Effectiveness of Brace Treatment of Chiari Malformation–Associated Scoliosis After Posterior Fossa Decompression: A Comparison With Idiopathic Scoliosis

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Study Design.

Retrospective case-control study.


To evaluate the effectiveness of bracing in patients with Chiari malformation–associated scoliosis (CMS) after posterior fossa decompression (PFD).

Summary of Background Data.

The effectiveness of bracing has been poorly studied in patients with CMS who have undergone PFD.


A retrospective study was conducted on 22 patients with CMS who received brace treatment of scoliosis after PFD. Forty-four age- and sex-matched patients with idiopathic scoliosis (IS) who were treated with bracing served as the control group. The bracing outcome was considered a failure if the curve worsened 6° or more; otherwise, the treatment was considered to be successful.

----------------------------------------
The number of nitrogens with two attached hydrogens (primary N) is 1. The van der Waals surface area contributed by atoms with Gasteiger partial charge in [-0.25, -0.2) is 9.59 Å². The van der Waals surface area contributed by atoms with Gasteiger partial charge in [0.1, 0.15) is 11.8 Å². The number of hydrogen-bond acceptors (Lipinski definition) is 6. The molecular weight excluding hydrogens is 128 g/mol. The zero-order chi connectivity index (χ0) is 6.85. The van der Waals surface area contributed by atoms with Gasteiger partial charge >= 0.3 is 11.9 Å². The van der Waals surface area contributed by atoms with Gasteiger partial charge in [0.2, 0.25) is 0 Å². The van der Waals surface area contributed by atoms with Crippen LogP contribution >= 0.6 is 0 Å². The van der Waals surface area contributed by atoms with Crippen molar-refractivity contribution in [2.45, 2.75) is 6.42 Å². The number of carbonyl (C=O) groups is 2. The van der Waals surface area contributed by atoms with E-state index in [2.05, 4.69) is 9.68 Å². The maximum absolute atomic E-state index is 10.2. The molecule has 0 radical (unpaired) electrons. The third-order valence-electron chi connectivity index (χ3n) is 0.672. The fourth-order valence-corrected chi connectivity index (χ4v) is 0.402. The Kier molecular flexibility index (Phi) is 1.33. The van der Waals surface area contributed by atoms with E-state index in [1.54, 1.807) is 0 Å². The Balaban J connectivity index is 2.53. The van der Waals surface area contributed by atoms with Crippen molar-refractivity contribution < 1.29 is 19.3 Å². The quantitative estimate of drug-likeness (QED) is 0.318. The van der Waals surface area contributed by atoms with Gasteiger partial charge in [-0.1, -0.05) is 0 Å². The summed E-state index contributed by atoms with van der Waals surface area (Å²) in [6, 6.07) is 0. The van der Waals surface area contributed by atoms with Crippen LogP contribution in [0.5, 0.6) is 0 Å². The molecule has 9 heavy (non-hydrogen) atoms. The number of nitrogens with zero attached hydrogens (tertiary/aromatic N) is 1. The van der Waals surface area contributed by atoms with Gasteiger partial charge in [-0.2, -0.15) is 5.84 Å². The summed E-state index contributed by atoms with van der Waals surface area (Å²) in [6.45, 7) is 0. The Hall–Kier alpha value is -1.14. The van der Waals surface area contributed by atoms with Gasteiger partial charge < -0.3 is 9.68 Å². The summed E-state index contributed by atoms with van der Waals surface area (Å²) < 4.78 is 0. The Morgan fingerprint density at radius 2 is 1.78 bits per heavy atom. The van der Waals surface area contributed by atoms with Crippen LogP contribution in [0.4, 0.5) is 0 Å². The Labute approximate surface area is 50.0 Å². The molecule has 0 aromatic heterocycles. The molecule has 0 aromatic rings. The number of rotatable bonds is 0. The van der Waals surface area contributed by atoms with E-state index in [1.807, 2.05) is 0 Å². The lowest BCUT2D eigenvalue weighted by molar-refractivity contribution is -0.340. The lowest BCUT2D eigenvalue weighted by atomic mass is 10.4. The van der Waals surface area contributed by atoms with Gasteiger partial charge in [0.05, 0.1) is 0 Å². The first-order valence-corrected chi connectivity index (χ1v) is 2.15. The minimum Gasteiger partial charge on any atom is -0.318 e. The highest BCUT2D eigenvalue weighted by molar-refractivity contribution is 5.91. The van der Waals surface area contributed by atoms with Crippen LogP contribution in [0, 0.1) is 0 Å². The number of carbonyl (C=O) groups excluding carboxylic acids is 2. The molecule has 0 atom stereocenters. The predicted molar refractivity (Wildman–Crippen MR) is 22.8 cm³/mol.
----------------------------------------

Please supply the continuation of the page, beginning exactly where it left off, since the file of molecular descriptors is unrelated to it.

The age and Risser sign were similar between patients with CMS and IS at brace initiation. The initial curve magnitude of patients with CMS (mean, 32.9° ± 6.3°; range, 20°–45°) was marginally significantly larger than that of patients with IS (mean, 29.6° ± 6.4°; range, 20°–45°). Until the final follow-up, a 6° or more worsening of the major curve occurred in 8 patients with CMS (36%) and in 15 patients with IS (34%). Overall, 7 patients with CMS (32%) and 13 patients with IS (30%) underwent spinal fusion surgery. No significant differences were observed between the 2 groups in the surgery rates or the bracing success rates (P > 0.05). In patients with CMS, neither the performance of syringosubarachnoid shunting nor the extent of tonsillar descent correlated with the bracing outcomes, whereas a double major curve pattern was found to be predictive for the failure of bracing.


Brace treatment subsequent to PFD is effective in preventing curve progression for 64% of patients with CMS, which is comparable with the rate that is observed in patients with IS. Double major curve pattern may be a risk factor in predicting treatment failure in patients with CMS.


Level of Evidence: 3

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